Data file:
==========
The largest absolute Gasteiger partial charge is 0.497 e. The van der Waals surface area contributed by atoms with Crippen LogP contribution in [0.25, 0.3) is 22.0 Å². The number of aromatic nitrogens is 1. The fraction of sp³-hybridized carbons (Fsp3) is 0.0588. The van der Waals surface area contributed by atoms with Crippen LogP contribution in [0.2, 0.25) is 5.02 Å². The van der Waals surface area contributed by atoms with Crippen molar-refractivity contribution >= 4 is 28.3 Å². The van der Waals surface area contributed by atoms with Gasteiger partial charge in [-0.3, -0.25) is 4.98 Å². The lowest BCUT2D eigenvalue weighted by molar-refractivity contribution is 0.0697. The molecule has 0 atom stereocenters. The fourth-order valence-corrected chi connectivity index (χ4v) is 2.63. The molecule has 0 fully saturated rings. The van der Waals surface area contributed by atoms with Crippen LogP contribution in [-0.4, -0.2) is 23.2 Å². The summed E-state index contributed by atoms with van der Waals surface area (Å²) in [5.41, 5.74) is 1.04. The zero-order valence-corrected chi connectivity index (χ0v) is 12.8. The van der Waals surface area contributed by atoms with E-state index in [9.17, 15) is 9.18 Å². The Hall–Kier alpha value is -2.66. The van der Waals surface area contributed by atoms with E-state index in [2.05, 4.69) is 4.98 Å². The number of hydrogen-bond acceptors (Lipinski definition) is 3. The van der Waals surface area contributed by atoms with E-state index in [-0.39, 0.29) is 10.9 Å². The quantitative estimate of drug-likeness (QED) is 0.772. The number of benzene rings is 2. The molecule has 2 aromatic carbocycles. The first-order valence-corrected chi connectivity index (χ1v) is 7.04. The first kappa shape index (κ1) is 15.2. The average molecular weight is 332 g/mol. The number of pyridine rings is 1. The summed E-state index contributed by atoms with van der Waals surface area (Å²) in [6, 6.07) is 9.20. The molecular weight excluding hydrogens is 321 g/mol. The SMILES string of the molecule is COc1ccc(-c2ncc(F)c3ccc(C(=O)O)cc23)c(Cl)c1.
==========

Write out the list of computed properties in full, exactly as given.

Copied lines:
The largest absolute Gasteiger partial charge is 0.497 e. The van der Waals surface area contributed by atoms with Crippen LogP contribution in [0.25, 0.3) is 22.0 Å². The number of aromatic nitrogens is 1. The fraction of sp³-hybridized carbons (Fsp3) is 0.0588. The van der Waals surface area contributed by atoms with Crippen LogP contribution in [0.2, 0.25) is 5.02 Å². The van der Waals surface area contributed by atoms with Crippen molar-refractivity contribution >= 4 is 28.3 Å². The van der Waals surface area contributed by atoms with Gasteiger partial charge in [-0.3, -0.25) is 4.98 Å². The lowest BCUT2D eigenvalue weighted by molar-refractivity contribution is 0.0697. The molecule has 0 atom stereocenters. The fourth-order valence-corrected chi connectivity index (χ4v) is 2.63. The molecule has 0 fully saturated rings. The van der Waals surface area contributed by atoms with Crippen LogP contribution in [-0.4, -0.2) is 23.2 Å². The summed E-state index contributed by atoms with van der Waals surface area (Å²) in [5.41, 5.74) is 1.04. The zero-order valence-corrected chi connectivity index (χ0v) is 12.8. The van der Waals surface area contributed by atoms with E-state index in [9.17, 15) is 9.18 Å². The Hall–Kier alpha value is -2.66. The van der Waals surface area contributed by atoms with E-state index in [2.05, 4.69) is 4.98 Å². The number of hydrogen-bond acceptors (Lipinski definition) is 3. The van der Waals surface area contributed by atoms with E-state index in [-0.39, 0.29) is 10.9 Å². The quantitative estimate of drug-likeness (QED) is 0.772. The number of benzene rings is 2. The molecule has 2 aromatic carbocycles. The first-order valence-corrected chi connectivity index (χ1v) is 7.04. The first kappa shape index (κ1) is 15.2. The average molecular weight is 332 g/mol. The number of pyridine rings is 1. The summed E-state index contributed by atoms with van der Waals surface area (Å²) in [6, 6.07) is 9.20. The molecular weight excluding hydrogens is 321 g/mol. The SMILES string of the molecule is COc1ccc(-c2ncc(F)c3ccc(C(=O)O)cc23)c(Cl)c1.